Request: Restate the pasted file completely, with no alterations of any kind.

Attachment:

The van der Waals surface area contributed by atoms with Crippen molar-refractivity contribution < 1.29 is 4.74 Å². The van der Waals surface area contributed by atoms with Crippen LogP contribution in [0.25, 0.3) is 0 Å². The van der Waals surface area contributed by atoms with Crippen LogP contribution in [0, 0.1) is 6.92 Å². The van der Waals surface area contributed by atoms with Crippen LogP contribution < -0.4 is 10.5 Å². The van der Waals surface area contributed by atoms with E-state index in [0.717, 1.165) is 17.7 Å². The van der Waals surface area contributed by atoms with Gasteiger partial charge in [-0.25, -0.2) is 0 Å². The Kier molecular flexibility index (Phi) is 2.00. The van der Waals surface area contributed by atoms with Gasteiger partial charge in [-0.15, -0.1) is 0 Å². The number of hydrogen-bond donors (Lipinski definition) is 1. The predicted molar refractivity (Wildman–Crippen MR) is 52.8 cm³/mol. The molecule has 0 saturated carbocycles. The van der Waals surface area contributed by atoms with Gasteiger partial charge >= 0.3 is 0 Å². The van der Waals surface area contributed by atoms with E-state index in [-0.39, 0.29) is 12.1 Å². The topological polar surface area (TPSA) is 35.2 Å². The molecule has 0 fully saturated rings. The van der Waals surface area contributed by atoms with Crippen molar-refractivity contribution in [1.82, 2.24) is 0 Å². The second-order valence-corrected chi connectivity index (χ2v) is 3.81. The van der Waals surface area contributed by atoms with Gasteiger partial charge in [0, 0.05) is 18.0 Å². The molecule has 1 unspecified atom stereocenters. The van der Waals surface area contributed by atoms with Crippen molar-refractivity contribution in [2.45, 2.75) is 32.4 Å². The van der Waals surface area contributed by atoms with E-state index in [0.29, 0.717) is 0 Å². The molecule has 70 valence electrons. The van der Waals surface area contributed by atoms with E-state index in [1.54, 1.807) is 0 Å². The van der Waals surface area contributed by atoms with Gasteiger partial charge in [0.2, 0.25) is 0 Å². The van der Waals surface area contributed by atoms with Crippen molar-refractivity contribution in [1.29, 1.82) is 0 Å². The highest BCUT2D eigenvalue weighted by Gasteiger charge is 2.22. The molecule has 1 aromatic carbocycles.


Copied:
The van der Waals surface area contributed by atoms with Crippen molar-refractivity contribution < 1.29 is 4.74 Å². The van der Waals surface area contributed by atoms with Crippen LogP contribution in [0.25, 0.3) is 0 Å². The van der Waals surface area contributed by atoms with Crippen LogP contribution in [0, 0.1) is 6.92 Å². The van der Waals surface area contributed by atoms with Crippen LogP contribution < -0.4 is 10.5 Å². The van der Waals surface area contributed by atoms with E-state index in [0.717, 1.165) is 17.7 Å². The van der Waals surface area contributed by atoms with Gasteiger partial charge in [-0.25, -0.2) is 0 Å². The Kier molecular flexibility index (Phi) is 2.00. The van der Waals surface area contributed by atoms with Gasteiger partial charge in [-0.15, -0.1) is 0 Å². The number of hydrogen-bond donors (Lipinski definition) is 1. The predicted molar refractivity (Wildman–Crippen MR) is 52.8 cm³/mol. The molecule has 0 saturated carbocycles. The van der Waals surface area contributed by atoms with Gasteiger partial charge >= 0.3 is 0 Å². The van der Waals surface area contributed by atoms with E-state index in [-0.39, 0.29) is 12.1 Å². The topological polar surface area (TPSA) is 35.2 Å². The molecule has 0 fully saturated rings. The van der Waals surface area contributed by atoms with Crippen molar-refractivity contribution in [1.82, 2.24) is 0 Å². The second-order valence-corrected chi connectivity index (χ2v) is 3.81. The van der Waals surface area contributed by atoms with Gasteiger partial charge in [0, 0.05) is 18.0 Å². The molecule has 1 unspecified atom stereocenters. The van der Waals surface area contributed by atoms with Crippen molar-refractivity contribution in [2.45, 2.75) is 32.4 Å². The van der Waals surface area contributed by atoms with E-state index in [0.29, 0.717) is 0 Å². The molecule has 70 valence electrons. The van der Waals surface area contributed by atoms with E-state index in [1.54, 1.807) is 0 Å². The van der Waals surface area contributed by atoms with Gasteiger partial charge in [0.2, 0.25) is 0 Å². The van der Waals surface area contributed by atoms with Crippen molar-refractivity contribution in [1.29, 1.82) is 0 Å². The highest BCUT2D eigenvalue weighted by Gasteiger charge is 2.22. The molecule has 1 aromatic carbocycles.